• Sebastian Fagerlund
  • Stonework (2015)
    (for orchestra)

  • Henry Litolff’s Verlag GmbH & Co. KG (World)
  • 3(III:pic).3(III:ca).0+2bb-cl+bcl.2+cbn/0+4f-hn.0+3ctpt.3.1/timp.2perc/pf.hp/str
  • 14 min
    • 26th August 2024, Rathausplatz, Vienna, Austria
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Programme Note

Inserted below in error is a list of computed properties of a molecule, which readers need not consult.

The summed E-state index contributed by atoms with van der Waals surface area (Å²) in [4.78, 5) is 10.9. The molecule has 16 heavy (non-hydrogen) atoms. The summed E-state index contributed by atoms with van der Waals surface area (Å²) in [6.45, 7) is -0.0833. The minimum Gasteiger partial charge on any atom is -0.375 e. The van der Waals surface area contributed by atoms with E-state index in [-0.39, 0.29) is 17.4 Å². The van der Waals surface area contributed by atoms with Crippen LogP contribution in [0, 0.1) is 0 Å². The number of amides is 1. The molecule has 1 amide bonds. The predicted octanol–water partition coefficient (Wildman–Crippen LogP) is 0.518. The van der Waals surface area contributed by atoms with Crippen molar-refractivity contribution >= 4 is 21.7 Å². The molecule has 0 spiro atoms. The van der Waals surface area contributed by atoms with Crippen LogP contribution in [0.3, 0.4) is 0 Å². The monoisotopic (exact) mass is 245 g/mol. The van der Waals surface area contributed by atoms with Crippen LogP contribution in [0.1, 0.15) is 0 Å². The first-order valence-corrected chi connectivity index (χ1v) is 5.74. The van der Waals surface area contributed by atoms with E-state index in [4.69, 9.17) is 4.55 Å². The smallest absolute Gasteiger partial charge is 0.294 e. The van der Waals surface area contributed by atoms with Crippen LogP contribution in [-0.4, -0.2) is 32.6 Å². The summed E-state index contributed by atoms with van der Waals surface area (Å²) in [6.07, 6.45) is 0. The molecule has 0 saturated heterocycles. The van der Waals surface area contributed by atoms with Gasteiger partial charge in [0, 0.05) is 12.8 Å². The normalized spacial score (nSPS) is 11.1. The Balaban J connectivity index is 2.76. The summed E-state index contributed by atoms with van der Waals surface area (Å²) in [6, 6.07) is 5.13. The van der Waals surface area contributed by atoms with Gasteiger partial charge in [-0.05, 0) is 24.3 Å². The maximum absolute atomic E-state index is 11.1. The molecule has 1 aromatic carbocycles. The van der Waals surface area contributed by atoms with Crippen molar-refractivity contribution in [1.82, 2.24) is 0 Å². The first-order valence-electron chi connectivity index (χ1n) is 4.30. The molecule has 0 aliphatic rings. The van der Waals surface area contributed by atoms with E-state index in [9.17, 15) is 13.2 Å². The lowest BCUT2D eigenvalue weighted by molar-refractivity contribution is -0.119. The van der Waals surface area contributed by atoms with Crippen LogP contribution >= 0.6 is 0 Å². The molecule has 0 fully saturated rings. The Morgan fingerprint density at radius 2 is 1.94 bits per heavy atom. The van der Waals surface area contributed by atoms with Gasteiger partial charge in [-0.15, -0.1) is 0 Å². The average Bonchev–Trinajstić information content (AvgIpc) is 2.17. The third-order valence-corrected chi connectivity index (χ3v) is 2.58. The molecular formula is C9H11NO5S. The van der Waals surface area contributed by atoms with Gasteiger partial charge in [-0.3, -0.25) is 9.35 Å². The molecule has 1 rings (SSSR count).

Stonework was commissioned jointly by the Bergen and Tampere Philharmonic Orchestras to mark the 250th anniversary of the Norwegian orchestra and it was premiered in Bergen with Edward Gardner conducting on November 26. It was first heard in Finland in Tampere on November 27, with Santtu-Matias Rouvali conducting, and on the same day in Sweden during the Bergen Philharmonic’s tour to Gothenburg. Stonework is above all a feast for a large virtuoso orchestra. Its title has made its mark on the music. But while works referring to stone usually concentrate on pounding percussions and monolithic orchestral slabs, Fagerlund does not so much measure the strength of his stone, its weight and permanence. Rather, his orchestra sows the seeds of a myriad hues and features evocative silence just as much as to thunder. The opening, with robust yet warbling wind figures serves as a reminder that stone is actually quite a malleable material. Its irregular rhythms suggest the dynamic role of stone in cultural and military history. The Stone Age was a period in ancient history, but in Stonework it is also part of the present day and distant worlds. Stone is often thought of as a dead substance, but in the music of Fagerlund it lives and pulses and generates seamless continuity. Fagerlund alternates, overlaps and mixes his motifs into a convoluted shape that finally builds up to a wild, fortissimo climax. In the last bars the music dissolves into a void, as if to remind us that geological history is much, much longer than the story of mankind.




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